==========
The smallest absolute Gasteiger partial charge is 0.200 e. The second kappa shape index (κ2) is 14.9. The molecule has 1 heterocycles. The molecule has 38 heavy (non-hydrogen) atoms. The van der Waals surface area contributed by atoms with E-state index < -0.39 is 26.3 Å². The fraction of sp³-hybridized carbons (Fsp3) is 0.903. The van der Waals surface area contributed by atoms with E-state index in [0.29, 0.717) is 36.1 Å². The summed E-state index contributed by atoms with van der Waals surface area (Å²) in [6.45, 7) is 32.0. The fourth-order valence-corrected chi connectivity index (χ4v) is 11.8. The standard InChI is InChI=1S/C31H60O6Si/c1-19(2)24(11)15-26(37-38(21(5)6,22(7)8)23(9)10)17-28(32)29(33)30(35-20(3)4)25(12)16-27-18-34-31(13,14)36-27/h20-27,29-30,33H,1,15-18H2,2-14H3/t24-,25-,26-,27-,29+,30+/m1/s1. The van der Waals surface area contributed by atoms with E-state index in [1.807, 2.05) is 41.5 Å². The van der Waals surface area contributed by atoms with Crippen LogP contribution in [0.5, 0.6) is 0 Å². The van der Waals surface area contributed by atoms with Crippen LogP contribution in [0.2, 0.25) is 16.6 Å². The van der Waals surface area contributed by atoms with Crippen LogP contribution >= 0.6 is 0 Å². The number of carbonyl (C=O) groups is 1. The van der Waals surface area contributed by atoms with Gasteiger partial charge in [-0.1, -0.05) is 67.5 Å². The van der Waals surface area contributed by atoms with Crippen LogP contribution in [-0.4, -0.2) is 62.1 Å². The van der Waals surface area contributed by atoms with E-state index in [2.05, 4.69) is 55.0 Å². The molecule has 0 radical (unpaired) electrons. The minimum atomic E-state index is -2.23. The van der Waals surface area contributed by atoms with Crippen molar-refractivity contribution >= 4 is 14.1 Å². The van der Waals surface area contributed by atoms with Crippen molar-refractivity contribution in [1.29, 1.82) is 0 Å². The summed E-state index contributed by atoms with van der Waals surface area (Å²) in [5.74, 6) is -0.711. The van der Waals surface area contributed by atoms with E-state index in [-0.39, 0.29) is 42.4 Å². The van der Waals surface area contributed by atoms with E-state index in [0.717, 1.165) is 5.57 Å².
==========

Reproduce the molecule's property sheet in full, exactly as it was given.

The smallest absolute Gasteiger partial charge is 0.200 e. The second kappa shape index (κ2) is 14.9. The molecule has 1 heterocycles. The molecule has 38 heavy (non-hydrogen) atoms. The van der Waals surface area contributed by atoms with E-state index < -0.39 is 26.3 Å². The fraction of sp³-hybridized carbons (Fsp3) is 0.903. The van der Waals surface area contributed by atoms with E-state index in [0.29, 0.717) is 36.1 Å². The summed E-state index contributed by atoms with van der Waals surface area (Å²) in [6.45, 7) is 32.0. The fourth-order valence-corrected chi connectivity index (χ4v) is 11.8. The standard InChI is InChI=1S/C31H60O6Si/c1-19(2)24(11)15-26(37-38(21(5)6,22(7)8)23(9)10)17-28(32)29(33)30(35-20(3)4)25(12)16-27-18-34-31(13,14)36-27/h20-27,29-30,33H,1,15-18H2,2-14H3/t24-,25-,26-,27-,29+,30+/m1/s1. The van der Waals surface area contributed by atoms with E-state index in [1.807, 2.05) is 41.5 Å². The van der Waals surface area contributed by atoms with Crippen LogP contribution in [0.5, 0.6) is 0 Å². The van der Waals surface area contributed by atoms with Crippen LogP contribution in [0.2, 0.25) is 16.6 Å². The van der Waals surface area contributed by atoms with Crippen LogP contribution >= 0.6 is 0 Å². The number of carbonyl (C=O) groups is 1. The van der Waals surface area contributed by atoms with Gasteiger partial charge in [-0.1, -0.05) is 67.5 Å². The van der Waals surface area contributed by atoms with Crippen LogP contribution in [-0.4, -0.2) is 62.1 Å². The van der Waals surface area contributed by atoms with E-state index in [2.05, 4.69) is 55.0 Å². The molecule has 0 radical (unpaired) electrons. The minimum atomic E-state index is -2.23. The van der Waals surface area contributed by atoms with Crippen molar-refractivity contribution >= 4 is 14.1 Å². The van der Waals surface area contributed by atoms with Crippen molar-refractivity contribution in [1.29, 1.82) is 0 Å². The summed E-state index contributed by atoms with van der Waals surface area (Å²) in [5.74, 6) is -0.711. The van der Waals surface area contributed by atoms with E-state index in [-0.39, 0.29) is 42.4 Å². The van der Waals surface area contributed by atoms with E-state index in [0.717, 1.165) is 5.57 Å².